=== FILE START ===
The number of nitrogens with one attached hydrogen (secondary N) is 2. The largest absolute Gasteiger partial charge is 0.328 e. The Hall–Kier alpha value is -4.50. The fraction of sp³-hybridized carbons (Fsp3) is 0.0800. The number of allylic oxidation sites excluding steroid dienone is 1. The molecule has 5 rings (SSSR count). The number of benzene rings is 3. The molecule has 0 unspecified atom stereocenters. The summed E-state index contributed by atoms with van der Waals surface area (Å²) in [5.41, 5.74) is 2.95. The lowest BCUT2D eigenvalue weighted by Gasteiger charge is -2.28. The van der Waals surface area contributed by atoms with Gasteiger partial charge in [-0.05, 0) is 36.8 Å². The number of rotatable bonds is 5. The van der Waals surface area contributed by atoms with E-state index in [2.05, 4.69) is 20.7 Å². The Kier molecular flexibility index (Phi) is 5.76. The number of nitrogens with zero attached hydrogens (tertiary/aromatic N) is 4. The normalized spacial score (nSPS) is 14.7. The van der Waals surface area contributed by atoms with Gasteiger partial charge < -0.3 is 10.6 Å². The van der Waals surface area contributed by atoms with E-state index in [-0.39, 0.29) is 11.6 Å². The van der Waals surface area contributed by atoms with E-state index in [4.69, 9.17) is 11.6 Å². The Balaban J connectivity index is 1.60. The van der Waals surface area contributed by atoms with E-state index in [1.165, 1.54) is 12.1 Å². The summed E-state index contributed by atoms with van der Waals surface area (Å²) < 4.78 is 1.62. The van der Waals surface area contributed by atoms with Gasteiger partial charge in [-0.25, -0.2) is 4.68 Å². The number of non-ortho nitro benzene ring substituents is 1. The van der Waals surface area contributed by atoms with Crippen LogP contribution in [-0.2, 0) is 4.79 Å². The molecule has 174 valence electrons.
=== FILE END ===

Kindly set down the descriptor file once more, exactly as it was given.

The number of nitrogens with one attached hydrogen (secondary N) is 2. The largest absolute Gasteiger partial charge is 0.328 e. The Hall–Kier alpha value is -4.50. The fraction of sp³-hybridized carbons (Fsp3) is 0.0800. The number of allylic oxidation sites excluding steroid dienone is 1. The molecule has 5 rings (SSSR count). The number of benzene rings is 3. The molecule has 0 unspecified atom stereocenters. The summed E-state index contributed by atoms with van der Waals surface area (Å²) in [5.41, 5.74) is 2.95. The lowest BCUT2D eigenvalue weighted by Gasteiger charge is -2.28. The van der Waals surface area contributed by atoms with Gasteiger partial charge in [-0.05, 0) is 36.8 Å². The number of rotatable bonds is 5. The van der Waals surface area contributed by atoms with E-state index in [2.05, 4.69) is 20.7 Å². The Kier molecular flexibility index (Phi) is 5.76. The number of nitrogens with zero attached hydrogens (tertiary/aromatic N) is 4. The normalized spacial score (nSPS) is 14.7. The van der Waals surface area contributed by atoms with Gasteiger partial charge < -0.3 is 10.6 Å². The van der Waals surface area contributed by atoms with E-state index in [-0.39, 0.29) is 11.6 Å². The van der Waals surface area contributed by atoms with E-state index in [4.69, 9.17) is 11.6 Å². The Balaban J connectivity index is 1.60. The van der Waals surface area contributed by atoms with E-state index in [1.165, 1.54) is 12.1 Å². The summed E-state index contributed by atoms with van der Waals surface area (Å²) < 4.78 is 1.62. The van der Waals surface area contributed by atoms with Gasteiger partial charge in [-0.25, -0.2) is 4.68 Å². The number of non-ortho nitro benzene ring substituents is 1. The van der Waals surface area contributed by atoms with Crippen LogP contribution in [-0.2, 0) is 4.79 Å². The molecule has 174 valence electrons.